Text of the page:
Both CNN and a Vanguard report from Nigeria say this video was released by a faction of Boko Haram that remains loyal to its original leader, Abubakar Shekau.

In fact, Vanguard’s sources believe Shekau is the masked militant who appears in the film. His dialogue transcribed by Vanguard in full, with all references to Allah changed to “God,” reads as follows:

We thank God for giving us the opportunity to send this message to the parents of these girls [pointing at the girls sitting behind him.]

It pleased God to let us have these girls in our captivity for over two years now. Our first message is to the parents of the girls to let them know that their daughters are still with us, some of them.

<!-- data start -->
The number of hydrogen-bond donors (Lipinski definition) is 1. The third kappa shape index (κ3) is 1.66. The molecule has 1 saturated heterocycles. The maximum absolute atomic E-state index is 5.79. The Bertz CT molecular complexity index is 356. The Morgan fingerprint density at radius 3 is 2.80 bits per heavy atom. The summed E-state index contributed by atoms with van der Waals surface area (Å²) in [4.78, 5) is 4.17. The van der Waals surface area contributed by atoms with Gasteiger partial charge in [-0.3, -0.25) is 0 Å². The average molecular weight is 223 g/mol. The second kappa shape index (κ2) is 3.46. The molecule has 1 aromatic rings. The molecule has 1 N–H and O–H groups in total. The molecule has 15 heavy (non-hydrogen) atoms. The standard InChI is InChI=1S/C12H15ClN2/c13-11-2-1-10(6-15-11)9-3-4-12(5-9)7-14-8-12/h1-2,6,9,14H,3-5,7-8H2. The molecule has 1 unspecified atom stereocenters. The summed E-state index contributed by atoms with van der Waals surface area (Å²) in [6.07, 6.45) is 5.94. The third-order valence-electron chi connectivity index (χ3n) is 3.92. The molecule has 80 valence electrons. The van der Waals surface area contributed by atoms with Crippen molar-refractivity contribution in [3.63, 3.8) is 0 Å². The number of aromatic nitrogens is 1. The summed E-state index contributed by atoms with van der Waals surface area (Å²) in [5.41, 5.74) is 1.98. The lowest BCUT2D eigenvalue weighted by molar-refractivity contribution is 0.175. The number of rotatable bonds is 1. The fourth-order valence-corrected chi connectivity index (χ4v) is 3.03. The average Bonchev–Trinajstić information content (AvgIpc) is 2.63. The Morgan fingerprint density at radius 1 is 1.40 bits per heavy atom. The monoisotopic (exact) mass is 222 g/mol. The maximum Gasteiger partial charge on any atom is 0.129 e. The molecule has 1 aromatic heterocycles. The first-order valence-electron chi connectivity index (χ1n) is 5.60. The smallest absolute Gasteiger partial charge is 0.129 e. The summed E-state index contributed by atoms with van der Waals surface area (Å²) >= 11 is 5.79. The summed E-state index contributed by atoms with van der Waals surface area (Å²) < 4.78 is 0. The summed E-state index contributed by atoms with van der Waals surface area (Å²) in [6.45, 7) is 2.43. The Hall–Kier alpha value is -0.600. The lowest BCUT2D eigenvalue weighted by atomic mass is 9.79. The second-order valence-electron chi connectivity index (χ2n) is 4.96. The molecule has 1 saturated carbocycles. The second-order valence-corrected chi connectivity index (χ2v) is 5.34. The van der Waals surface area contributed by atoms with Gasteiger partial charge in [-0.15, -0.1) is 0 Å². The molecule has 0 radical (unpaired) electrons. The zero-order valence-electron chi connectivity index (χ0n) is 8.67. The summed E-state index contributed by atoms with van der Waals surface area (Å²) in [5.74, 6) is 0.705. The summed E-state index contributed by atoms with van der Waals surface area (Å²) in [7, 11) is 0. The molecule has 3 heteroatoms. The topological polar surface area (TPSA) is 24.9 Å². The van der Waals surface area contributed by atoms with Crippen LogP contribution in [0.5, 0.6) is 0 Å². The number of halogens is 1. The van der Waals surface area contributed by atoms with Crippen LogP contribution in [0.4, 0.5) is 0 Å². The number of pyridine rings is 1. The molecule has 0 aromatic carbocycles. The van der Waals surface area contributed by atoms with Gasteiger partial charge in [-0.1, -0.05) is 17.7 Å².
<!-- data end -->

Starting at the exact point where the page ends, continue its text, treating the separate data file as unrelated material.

I also want to tell them to ask the Nigerian government to release our brethren, especially those in Maiduguri, Lagos, Abuja and other places across Nigeria. They should be released immediately.

You all knew that we had the girls, but God never allowed you to know their location and you will never know by God’s grace. You keep lying in your media that you will rescue them, they have been with us for over two years, yet you can’t even know where they are. You have just been lying about these girls, people should know that.

Also, for the over two years that we have been with these girls, about 40 of them are married, some are dead as a result of airstrike by infidels. We will show you a video of how your own aircraft dropped a bomb that killed some of these girls. Some of the girls have suffered fractures and other forms of injuries as a result of the air strikes.